By Brenna Goth at The Arizona Republic
The Phoenix of today might be unrecognizable over the next few decades, as a generation yet to be born relies on walking to work, biking downtown, riding trains to school and taking buses across the city.
Current 30-somethings could retire in urban condos while members of Generation Z raise kids — if they have them — in revitalized neighborhoods from south Phoenix to Metrocenter.
Future Phoenix residents might never know the sprawling, suburban, car-driven lifestyle that many current residents live.
This vision is a goal for some and a farce for others as leaders try to plan Phoenix’s road to the future — and the future of its roads. It’s the crux of the debate over Proposition 104, a $31.5B, 35-year transportation proposal going to city voters in August.
Supporters are asking residents to approve a 0.7 percent sales tax lasting until 2050 to help fund the city’s current transit infrastructure as well as expand light rail, add new bus lines and improve streets. They say the tax — 70 cents on a $100 purchase — will leverage other funding and is crucial if Phoenix is to evolve into a top-tier city.
But others disagree with where the money is going in the transportation system — or whether the time is right for a new plan at all. The multibillion-dollar costs are a concern for opponents who see more effective ways to move people through Phoenix and other needs where tax dollars might better be spent.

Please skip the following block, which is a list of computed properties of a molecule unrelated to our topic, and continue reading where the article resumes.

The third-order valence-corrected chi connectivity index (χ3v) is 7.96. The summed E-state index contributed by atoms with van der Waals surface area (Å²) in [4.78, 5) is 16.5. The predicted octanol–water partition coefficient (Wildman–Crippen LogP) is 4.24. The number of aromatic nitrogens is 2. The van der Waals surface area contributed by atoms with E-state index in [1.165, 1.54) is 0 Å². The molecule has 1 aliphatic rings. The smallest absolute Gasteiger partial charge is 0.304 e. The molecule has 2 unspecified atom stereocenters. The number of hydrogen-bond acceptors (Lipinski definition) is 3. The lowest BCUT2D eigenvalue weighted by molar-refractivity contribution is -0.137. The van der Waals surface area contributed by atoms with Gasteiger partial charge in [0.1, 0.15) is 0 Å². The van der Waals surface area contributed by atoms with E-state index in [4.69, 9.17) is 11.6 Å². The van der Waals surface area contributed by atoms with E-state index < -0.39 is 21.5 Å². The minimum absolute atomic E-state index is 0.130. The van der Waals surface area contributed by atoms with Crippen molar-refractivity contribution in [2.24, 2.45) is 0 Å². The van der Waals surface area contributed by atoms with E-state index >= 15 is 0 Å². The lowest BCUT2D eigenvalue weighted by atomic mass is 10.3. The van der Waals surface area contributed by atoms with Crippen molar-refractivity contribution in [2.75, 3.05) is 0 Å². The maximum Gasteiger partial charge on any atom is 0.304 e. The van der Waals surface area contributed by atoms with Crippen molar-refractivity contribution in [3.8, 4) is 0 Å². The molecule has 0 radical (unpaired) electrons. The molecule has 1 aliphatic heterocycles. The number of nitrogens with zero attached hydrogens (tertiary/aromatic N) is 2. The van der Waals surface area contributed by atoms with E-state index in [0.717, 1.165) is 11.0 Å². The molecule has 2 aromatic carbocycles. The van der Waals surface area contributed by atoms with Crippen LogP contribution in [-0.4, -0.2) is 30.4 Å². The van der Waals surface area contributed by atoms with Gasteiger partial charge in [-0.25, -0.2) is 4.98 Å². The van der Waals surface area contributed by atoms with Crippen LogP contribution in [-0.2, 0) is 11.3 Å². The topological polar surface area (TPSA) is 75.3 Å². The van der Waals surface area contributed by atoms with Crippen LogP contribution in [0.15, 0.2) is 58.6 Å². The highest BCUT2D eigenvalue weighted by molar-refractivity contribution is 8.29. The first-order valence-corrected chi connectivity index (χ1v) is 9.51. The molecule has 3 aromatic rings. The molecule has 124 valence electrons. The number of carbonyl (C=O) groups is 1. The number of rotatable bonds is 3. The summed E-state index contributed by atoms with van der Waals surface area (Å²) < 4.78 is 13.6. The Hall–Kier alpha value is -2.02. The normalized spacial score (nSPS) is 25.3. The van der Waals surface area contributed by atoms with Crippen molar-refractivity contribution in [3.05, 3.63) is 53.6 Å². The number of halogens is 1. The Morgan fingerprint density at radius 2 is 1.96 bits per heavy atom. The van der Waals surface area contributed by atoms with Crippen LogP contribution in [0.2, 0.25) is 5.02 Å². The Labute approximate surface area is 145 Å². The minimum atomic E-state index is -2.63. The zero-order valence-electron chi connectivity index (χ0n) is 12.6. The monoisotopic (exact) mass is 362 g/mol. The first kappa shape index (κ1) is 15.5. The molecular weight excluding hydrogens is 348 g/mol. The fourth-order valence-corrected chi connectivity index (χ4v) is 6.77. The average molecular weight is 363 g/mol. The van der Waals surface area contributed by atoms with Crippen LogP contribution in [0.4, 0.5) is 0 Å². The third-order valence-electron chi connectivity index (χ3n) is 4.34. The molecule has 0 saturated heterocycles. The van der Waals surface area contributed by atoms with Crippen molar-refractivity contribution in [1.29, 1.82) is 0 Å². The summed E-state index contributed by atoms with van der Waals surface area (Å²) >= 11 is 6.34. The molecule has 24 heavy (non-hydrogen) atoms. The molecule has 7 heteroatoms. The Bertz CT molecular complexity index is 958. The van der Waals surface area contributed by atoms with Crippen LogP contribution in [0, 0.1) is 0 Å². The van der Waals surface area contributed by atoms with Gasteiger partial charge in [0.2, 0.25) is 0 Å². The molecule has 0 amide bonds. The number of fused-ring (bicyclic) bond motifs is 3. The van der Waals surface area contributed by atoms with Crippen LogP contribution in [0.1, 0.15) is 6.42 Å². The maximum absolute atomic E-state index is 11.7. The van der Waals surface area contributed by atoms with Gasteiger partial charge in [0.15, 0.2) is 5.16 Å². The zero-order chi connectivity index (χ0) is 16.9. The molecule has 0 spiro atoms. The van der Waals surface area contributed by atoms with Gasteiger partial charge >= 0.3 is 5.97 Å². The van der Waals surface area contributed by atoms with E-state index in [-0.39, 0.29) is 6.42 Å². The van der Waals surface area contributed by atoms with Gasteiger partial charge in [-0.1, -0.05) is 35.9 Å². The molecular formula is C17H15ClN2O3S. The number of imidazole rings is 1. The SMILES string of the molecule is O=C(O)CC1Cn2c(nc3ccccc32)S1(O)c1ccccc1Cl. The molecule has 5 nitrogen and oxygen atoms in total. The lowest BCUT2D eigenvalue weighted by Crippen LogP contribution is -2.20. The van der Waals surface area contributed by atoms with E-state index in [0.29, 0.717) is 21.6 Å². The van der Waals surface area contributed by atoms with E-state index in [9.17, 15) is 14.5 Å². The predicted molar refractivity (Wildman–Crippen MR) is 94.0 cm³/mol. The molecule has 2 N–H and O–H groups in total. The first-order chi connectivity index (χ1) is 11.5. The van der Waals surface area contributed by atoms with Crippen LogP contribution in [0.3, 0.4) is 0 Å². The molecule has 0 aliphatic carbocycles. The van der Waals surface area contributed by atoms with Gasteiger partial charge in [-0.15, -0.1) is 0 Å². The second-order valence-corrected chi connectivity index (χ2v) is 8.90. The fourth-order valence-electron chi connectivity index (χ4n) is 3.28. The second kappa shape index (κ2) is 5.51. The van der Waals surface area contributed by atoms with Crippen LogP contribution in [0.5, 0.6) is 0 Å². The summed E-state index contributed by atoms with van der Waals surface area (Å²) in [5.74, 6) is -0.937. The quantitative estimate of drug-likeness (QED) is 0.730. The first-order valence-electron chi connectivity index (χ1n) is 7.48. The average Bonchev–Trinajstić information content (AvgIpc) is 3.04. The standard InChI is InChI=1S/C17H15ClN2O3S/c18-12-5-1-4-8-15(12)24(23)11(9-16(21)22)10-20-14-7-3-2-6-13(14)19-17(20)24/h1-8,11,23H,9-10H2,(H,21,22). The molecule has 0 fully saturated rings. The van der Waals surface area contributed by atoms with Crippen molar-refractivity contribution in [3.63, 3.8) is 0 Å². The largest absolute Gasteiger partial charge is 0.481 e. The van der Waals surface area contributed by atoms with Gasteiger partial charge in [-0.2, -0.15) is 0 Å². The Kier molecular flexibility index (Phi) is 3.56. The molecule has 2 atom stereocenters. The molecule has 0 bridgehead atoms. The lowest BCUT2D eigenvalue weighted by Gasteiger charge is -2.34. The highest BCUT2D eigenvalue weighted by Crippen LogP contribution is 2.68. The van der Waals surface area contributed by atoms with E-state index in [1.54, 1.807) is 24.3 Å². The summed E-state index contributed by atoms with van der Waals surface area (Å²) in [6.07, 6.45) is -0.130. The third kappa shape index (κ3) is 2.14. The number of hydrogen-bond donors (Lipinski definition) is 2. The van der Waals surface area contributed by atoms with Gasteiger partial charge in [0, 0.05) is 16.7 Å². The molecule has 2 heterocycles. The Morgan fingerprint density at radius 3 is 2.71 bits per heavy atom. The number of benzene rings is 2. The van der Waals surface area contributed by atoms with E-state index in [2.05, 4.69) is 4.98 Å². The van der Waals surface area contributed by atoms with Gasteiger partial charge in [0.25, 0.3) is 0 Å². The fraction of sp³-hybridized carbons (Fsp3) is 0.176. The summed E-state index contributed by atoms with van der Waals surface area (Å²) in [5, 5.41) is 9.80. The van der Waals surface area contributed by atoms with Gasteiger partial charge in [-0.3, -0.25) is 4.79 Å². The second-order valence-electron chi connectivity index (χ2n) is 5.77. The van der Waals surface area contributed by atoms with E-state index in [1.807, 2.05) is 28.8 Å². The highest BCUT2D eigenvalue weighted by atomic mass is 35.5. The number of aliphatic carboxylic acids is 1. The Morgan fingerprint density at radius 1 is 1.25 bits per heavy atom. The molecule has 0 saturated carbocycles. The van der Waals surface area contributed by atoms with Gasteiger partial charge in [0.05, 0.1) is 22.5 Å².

Some kind of change is inevitable. Phoenix’s population is expected to swell from roughly 1.5 million residents today to nearly 2.2 million in the next 25 years, according to projections by the Maricopa Association of Governments. Maricopa County is projected to reach 6.2 million people.
Now is the time for voters to decide how to prepare for that growth, said Mary Peters, a former U.S. secretary of Transportation who helped develop the new tax plan.
Phoenix’s first transit tax will expire in 2020 if it’s not replaced. The plan approved in 2000 is projected to end with a shortfall of about $1B, leaving the proposal and tax before voters to fulfill some of its same goals.
In August, residents will again have a chance to choose which Phoenix they want to see.
Read more at The Arizona Republic